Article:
After leaving Xavier University in the morning, we traveled across the Ohio River into Kentucky. Our first stop was a small town situated on the Ohio River named Augusta. Augusta was the site of a Civil War skirmish between the Confederate guerrilla forces of General Morgan and the Union Augusta forces. The invaders won, looting and burning the town. 30 men, both Union and Confederate, were killed. Some of the original buildings from the war still stand today. -Jacob
From Augusta we took a car ferry from Kentucky over to Ripley, Ohio. The route we took had been in use since the 1750s. In the past the river had been dramatically smaller and rowboats were used for transportation. Now, the Ohio River is around two times its original size. Escaped slaves often had to swim across the river to get to the northern states and try to make their way to Canada through the Underground Railroad. The ferry ride was fun, and also helped the group understand the difficulties that the slaves encountered on their attempts to escape from slavery. -Aaron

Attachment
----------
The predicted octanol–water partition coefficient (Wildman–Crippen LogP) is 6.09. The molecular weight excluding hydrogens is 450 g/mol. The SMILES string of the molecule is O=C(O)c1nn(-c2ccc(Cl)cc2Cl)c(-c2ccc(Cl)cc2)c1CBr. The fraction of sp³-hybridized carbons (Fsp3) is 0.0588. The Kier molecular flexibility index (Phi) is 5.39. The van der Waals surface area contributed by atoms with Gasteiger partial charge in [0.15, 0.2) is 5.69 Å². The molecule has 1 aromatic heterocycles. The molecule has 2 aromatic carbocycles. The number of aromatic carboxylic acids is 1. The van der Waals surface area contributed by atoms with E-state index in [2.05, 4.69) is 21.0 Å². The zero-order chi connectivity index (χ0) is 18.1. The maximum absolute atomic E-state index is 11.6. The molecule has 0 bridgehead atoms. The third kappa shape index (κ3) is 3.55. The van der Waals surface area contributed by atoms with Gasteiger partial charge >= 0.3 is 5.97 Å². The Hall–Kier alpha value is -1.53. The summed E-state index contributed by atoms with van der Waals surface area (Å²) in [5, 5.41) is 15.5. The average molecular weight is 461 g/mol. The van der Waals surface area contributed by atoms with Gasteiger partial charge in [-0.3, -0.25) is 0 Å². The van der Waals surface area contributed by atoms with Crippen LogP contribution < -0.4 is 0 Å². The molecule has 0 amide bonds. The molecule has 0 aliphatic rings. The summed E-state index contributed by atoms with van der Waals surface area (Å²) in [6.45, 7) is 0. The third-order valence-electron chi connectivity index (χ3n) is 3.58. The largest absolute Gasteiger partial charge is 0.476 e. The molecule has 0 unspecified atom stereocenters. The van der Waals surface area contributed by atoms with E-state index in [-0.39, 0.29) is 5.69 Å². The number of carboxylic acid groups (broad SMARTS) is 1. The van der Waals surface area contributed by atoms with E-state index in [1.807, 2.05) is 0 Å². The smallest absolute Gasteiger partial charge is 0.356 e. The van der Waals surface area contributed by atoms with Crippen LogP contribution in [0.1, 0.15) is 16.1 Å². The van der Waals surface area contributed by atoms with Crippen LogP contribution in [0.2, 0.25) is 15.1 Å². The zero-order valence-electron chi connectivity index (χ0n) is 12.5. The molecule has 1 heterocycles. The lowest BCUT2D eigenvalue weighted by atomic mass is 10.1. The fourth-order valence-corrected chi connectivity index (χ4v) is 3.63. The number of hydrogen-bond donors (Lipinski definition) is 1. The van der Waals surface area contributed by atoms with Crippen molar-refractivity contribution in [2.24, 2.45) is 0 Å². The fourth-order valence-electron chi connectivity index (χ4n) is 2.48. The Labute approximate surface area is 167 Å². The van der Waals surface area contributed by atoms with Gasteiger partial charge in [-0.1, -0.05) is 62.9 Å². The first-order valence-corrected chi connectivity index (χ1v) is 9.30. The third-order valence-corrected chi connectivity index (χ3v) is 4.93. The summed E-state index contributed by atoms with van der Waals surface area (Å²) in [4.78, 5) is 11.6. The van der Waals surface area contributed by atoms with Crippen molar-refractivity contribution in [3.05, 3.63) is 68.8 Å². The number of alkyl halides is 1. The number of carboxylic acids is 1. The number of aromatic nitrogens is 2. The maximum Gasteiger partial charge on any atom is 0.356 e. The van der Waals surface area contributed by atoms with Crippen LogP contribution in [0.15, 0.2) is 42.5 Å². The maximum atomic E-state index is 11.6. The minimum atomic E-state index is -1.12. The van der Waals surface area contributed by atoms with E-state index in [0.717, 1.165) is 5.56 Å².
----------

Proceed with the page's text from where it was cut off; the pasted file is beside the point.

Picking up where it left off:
From there, we went to Rankin house in Ohio. It was a house owned by an abolitionist family who played a major role in the Underground Railroad. They had a huge flight of stairs (which we climbed) that lead from the Ohio river up to the house (Left). The fleeing slaves would be given food and taken to the next station on the Railroad. In forty years of operation, 2000 slaves came through, and not one of them was lost. It is amazing how people put their lives and reputation on the line to help free the slaves. -Quinn
In order to reach the Rankin house you must first cross the Ohio river and climb up a steep hill. We got the chance to take the steps the slaves took to reach freedom. Granted the steps we took were a little safer, it was a mesmerizing experience. It really opened my eyes to how difficult it was to make the climb up, even I had a struggle with the help of the modern engineering of stairs. And when i got to the top (Right) I realized, hey there is a huge river that you need to cross. The river back then was about a quarter mile long, and the starving and frightened slaves had to cross it wether it was frozen or not. I knew from school that the underground railroad was risky and hard to get through, but once you see what they had to go through it changes your perspective. -Brett
Cellar Doors opened where many slaves slipped in and out of the Rankin Home.